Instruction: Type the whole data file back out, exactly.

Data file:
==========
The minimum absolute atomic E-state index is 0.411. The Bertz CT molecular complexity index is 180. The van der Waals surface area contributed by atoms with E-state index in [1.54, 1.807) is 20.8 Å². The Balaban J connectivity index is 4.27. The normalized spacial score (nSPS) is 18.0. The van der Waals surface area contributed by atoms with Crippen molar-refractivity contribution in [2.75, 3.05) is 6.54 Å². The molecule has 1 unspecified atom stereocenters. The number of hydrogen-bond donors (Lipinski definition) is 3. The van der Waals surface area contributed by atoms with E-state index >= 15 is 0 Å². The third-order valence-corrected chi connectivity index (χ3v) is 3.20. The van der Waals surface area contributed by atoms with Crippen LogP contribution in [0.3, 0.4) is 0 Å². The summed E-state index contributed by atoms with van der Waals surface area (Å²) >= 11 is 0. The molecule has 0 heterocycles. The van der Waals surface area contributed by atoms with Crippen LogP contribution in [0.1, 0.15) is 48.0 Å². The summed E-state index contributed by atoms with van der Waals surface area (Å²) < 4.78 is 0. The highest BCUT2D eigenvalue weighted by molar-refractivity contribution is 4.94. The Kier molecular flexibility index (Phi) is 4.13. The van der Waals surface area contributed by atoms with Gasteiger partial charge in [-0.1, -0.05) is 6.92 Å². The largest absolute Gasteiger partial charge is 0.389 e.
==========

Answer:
The minimum absolute atomic E-state index is 0.411. The Bertz CT molecular complexity index is 180. The van der Waals surface area contributed by atoms with E-state index in [1.54, 1.807) is 20.8 Å². The Balaban J connectivity index is 4.27. The normalized spacial score (nSPS) is 18.0. The van der Waals surface area contributed by atoms with Crippen molar-refractivity contribution in [2.75, 3.05) is 6.54 Å². The molecule has 1 unspecified atom stereocenters. The number of hydrogen-bond donors (Lipinski definition) is 3. The van der Waals surface area contributed by atoms with E-state index >= 15 is 0 Å². The third-order valence-corrected chi connectivity index (χ3v) is 3.20. The van der Waals surface area contributed by atoms with Crippen LogP contribution in [0.3, 0.4) is 0 Å². The summed E-state index contributed by atoms with van der Waals surface area (Å²) >= 11 is 0. The molecule has 0 heterocycles. The van der Waals surface area contributed by atoms with Crippen LogP contribution in [0.1, 0.15) is 48.0 Å². The summed E-state index contributed by atoms with van der Waals surface area (Å²) < 4.78 is 0. The highest BCUT2D eigenvalue weighted by molar-refractivity contribution is 4.94. The Kier molecular flexibility index (Phi) is 4.13. The van der Waals surface area contributed by atoms with Gasteiger partial charge in [-0.1, -0.05) is 6.92 Å². The largest absolute Gasteiger partial charge is 0.389 e.